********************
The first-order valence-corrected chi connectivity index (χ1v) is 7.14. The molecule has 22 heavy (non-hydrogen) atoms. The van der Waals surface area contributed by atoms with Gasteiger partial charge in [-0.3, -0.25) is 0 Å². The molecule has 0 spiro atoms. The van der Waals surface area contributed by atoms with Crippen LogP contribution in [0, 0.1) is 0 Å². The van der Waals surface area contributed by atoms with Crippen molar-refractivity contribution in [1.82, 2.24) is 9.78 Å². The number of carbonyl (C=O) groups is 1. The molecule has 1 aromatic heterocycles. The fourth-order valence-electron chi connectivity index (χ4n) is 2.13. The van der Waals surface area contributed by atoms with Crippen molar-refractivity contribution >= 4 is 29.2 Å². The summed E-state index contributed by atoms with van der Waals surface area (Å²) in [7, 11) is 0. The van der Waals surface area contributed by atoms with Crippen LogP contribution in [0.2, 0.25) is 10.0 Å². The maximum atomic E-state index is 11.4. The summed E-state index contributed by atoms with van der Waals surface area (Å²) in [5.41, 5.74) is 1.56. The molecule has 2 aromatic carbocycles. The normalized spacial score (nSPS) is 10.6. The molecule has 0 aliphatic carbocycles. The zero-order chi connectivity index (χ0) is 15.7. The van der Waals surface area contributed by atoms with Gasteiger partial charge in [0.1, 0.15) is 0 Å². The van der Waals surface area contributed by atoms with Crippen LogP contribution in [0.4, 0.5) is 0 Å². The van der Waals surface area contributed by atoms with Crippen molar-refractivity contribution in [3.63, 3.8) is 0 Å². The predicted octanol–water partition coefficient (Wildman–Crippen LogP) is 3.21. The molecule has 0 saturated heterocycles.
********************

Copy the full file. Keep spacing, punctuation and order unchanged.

The first-order valence-corrected chi connectivity index (χ1v) is 7.14. The molecule has 22 heavy (non-hydrogen) atoms. The van der Waals surface area contributed by atoms with Gasteiger partial charge in [-0.3, -0.25) is 0 Å². The molecule has 0 spiro atoms. The van der Waals surface area contributed by atoms with Crippen LogP contribution in [0, 0.1) is 0 Å². The van der Waals surface area contributed by atoms with Crippen molar-refractivity contribution in [1.82, 2.24) is 9.78 Å². The number of carbonyl (C=O) groups is 1. The molecule has 1 aromatic heterocycles. The fourth-order valence-electron chi connectivity index (χ4n) is 2.13. The van der Waals surface area contributed by atoms with Crippen molar-refractivity contribution >= 4 is 29.2 Å². The summed E-state index contributed by atoms with van der Waals surface area (Å²) in [7, 11) is 0. The van der Waals surface area contributed by atoms with Crippen LogP contribution in [0.2, 0.25) is 10.0 Å². The maximum atomic E-state index is 11.4. The summed E-state index contributed by atoms with van der Waals surface area (Å²) in [5.41, 5.74) is 1.56. The molecule has 2 aromatic carbocycles. The normalized spacial score (nSPS) is 10.6. The molecule has 0 aliphatic carbocycles. The zero-order chi connectivity index (χ0) is 15.7. The van der Waals surface area contributed by atoms with Gasteiger partial charge in [0.1, 0.15) is 0 Å². The van der Waals surface area contributed by atoms with Crippen LogP contribution in [0.4, 0.5) is 0 Å². The van der Waals surface area contributed by atoms with Crippen molar-refractivity contribution in [3.63, 3.8) is 0 Å². The predicted octanol–water partition coefficient (Wildman–Crippen LogP) is 3.21. The molecule has 0 saturated heterocycles.